Is the Guardian planning to ditch print for digital future sooner rather than later?
There are rumours flying around that the Guardian is planning widespread redundancies and possibly even closing all or some of its print editions in a radical move to turn itself into an entirely digital operation in 2013.
While it seems highly unlikely that the Guardian would cease printing in the next year or so Alan Rusbridger said last year, when the paper unveiled its digital first strategy, that “every newspaper is on a journey into some kind of digital future”.
The Guardian with its rising losses could be on a faster track to that digital future than some newspaper rivals.
The Sunday Times reported yesterday that Guardian News & Media could be forced into making compulsory redundancies to stem losses of nearly £1m a week.
It says that forced layoffs have become “inevitable” after the Guardian and Observer plunged deeper into the red last year — with losses hitting £45m to the end of March.
The losses will be confirmed next month when Guardian News & Media publishes its results. Compulsory redundancies could begin as early as the Autumn, according to sources cited by the Sunday Times.
That could also lead the way for the Guardian to push forward its “digital first” strategy and reduce its print operation further. One suggestion that is that the Guardian will in the not too distant future become a weekend only paper.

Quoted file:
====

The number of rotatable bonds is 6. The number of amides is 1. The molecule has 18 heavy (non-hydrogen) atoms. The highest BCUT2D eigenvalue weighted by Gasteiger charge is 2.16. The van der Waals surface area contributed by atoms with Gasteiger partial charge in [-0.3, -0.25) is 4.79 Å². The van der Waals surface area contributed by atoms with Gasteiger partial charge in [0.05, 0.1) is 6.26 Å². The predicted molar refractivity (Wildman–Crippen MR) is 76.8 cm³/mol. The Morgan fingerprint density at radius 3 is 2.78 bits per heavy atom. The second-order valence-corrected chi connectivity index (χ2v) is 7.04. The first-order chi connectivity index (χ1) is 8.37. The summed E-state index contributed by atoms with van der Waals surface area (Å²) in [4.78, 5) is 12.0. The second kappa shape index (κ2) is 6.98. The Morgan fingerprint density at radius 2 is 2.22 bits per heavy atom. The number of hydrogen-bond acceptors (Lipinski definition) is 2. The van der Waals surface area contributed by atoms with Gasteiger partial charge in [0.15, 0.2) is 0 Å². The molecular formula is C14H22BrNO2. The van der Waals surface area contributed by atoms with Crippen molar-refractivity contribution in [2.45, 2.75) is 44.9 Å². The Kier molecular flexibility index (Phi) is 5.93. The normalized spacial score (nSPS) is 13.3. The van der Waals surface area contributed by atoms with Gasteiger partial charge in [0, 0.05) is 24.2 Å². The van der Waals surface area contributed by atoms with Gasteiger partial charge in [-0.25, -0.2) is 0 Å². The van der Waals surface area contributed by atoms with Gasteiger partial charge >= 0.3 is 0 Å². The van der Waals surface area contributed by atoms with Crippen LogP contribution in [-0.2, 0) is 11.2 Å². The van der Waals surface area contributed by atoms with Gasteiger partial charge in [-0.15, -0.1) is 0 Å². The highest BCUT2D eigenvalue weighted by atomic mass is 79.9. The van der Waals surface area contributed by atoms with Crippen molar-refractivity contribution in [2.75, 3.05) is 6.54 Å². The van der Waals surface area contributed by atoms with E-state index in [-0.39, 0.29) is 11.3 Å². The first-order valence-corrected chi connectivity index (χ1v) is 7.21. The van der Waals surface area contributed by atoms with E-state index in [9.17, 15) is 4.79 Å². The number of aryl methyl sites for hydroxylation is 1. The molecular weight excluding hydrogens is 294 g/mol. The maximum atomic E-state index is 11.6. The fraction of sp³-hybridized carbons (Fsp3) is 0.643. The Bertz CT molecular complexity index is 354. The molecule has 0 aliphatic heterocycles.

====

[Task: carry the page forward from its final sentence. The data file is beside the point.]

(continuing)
Last year the Guardian axed its international print editions and it might now be looking to take that a step further and consider cutting down its print operation from its current seven days (including the Observer) as a way of insuring its future as a digital business and cutting losses.
That chimes with rumours circulating from well placed media sources who say the Guardian will make some form of print closures next year.
These rumours point to a significant change next year and the process for those changes could be spelled out later this year as Guardian News & Media radically shakes up its organisation beginning with redundancies.
Commercial staff have been informed of the restructure and a consultation period is now underway, expected to be completed by 6 July.
The Guardian’s most recent ABC figure for May saw it record sales of 214,703 down-18.34% year on year making the biggest loser alongside the ailing Independent.
Last week it was also reported that the Guardian suffered a fall in web traffic in May.
The Guardian’s website lost ground on market-leading MailOnline, after traffic to guardian.co.uk dropped 12.16% between April and May to a 2012-low of 3,405,011 average daily browsers.
The Guardian only publishes audited figures for total monthly browsers every other month, so there is no month-on-month comparison.
However, sources have suggested that monthly browser numbers were strong in April at guardian.co.uk, buoyed by the latest phone-hacking revelations.